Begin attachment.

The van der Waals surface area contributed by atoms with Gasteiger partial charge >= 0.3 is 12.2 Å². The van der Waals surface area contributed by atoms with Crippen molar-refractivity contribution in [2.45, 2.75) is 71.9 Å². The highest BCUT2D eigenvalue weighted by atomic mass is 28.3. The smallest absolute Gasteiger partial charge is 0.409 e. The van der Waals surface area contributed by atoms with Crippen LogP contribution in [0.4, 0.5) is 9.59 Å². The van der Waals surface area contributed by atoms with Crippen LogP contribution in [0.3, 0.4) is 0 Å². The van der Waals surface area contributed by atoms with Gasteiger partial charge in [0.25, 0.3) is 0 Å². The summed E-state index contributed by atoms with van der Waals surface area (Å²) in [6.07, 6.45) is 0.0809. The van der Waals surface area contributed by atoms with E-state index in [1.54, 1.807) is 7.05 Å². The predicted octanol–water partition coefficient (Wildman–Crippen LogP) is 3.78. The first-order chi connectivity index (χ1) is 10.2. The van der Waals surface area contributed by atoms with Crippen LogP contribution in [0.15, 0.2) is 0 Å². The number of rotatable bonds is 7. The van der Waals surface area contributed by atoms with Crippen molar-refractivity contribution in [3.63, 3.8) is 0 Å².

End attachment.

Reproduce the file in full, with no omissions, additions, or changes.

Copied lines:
The van der Waals surface area contributed by atoms with Gasteiger partial charge >= 0.3 is 12.2 Å². The van der Waals surface area contributed by atoms with Crippen molar-refractivity contribution in [2.45, 2.75) is 71.9 Å². The highest BCUT2D eigenvalue weighted by atomic mass is 28.3. The smallest absolute Gasteiger partial charge is 0.409 e. The van der Waals surface area contributed by atoms with Crippen LogP contribution in [0.4, 0.5) is 9.59 Å². The van der Waals surface area contributed by atoms with Crippen LogP contribution in [0.3, 0.4) is 0 Å². The van der Waals surface area contributed by atoms with Gasteiger partial charge in [0.25, 0.3) is 0 Å². The summed E-state index contributed by atoms with van der Waals surface area (Å²) in [6.07, 6.45) is 0.0809. The van der Waals surface area contributed by atoms with E-state index in [1.54, 1.807) is 7.05 Å². The predicted octanol–water partition coefficient (Wildman–Crippen LogP) is 3.78. The first-order chi connectivity index (χ1) is 10.2. The van der Waals surface area contributed by atoms with Crippen LogP contribution in [0.15, 0.2) is 0 Å². The number of rotatable bonds is 7. The van der Waals surface area contributed by atoms with Crippen molar-refractivity contribution in [3.63, 3.8) is 0 Å².